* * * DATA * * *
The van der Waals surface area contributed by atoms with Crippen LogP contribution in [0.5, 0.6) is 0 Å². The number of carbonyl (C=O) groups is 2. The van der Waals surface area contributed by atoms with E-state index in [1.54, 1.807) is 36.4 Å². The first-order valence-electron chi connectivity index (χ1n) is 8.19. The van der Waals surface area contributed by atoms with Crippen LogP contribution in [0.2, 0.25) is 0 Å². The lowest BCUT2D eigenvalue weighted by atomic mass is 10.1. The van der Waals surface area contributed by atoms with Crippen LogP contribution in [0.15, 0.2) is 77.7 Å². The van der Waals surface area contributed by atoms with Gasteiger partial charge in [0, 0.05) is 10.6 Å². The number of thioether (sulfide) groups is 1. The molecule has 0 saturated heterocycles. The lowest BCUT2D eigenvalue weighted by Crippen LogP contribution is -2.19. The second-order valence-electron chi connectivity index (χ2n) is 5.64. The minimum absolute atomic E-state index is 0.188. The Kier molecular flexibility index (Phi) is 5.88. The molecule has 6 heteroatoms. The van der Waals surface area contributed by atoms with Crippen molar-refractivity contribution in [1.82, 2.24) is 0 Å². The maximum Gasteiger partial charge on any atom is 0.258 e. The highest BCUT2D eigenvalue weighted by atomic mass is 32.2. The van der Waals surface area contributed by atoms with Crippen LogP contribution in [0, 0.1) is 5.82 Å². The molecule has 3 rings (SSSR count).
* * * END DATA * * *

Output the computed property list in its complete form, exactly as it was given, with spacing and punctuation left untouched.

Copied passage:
The van der Waals surface area contributed by atoms with Crippen LogP contribution in [0.5, 0.6) is 0 Å². The number of carbonyl (C=O) groups is 2. The van der Waals surface area contributed by atoms with E-state index in [1.54, 1.807) is 36.4 Å². The first-order valence-electron chi connectivity index (χ1n) is 8.19. The van der Waals surface area contributed by atoms with Crippen LogP contribution in [0.2, 0.25) is 0 Å². The lowest BCUT2D eigenvalue weighted by atomic mass is 10.1. The van der Waals surface area contributed by atoms with Crippen LogP contribution in [0.15, 0.2) is 77.7 Å². The van der Waals surface area contributed by atoms with Gasteiger partial charge in [0, 0.05) is 10.6 Å². The number of thioether (sulfide) groups is 1. The molecule has 0 saturated heterocycles. The lowest BCUT2D eigenvalue weighted by Crippen LogP contribution is -2.19. The second-order valence-electron chi connectivity index (χ2n) is 5.64. The minimum absolute atomic E-state index is 0.188. The Kier molecular flexibility index (Phi) is 5.88. The molecule has 6 heteroatoms. The van der Waals surface area contributed by atoms with Crippen molar-refractivity contribution in [1.82, 2.24) is 0 Å². The maximum Gasteiger partial charge on any atom is 0.258 e. The highest BCUT2D eigenvalue weighted by atomic mass is 32.2. The van der Waals surface area contributed by atoms with Crippen LogP contribution in [0, 0.1) is 5.82 Å². The molecule has 3 rings (SSSR count).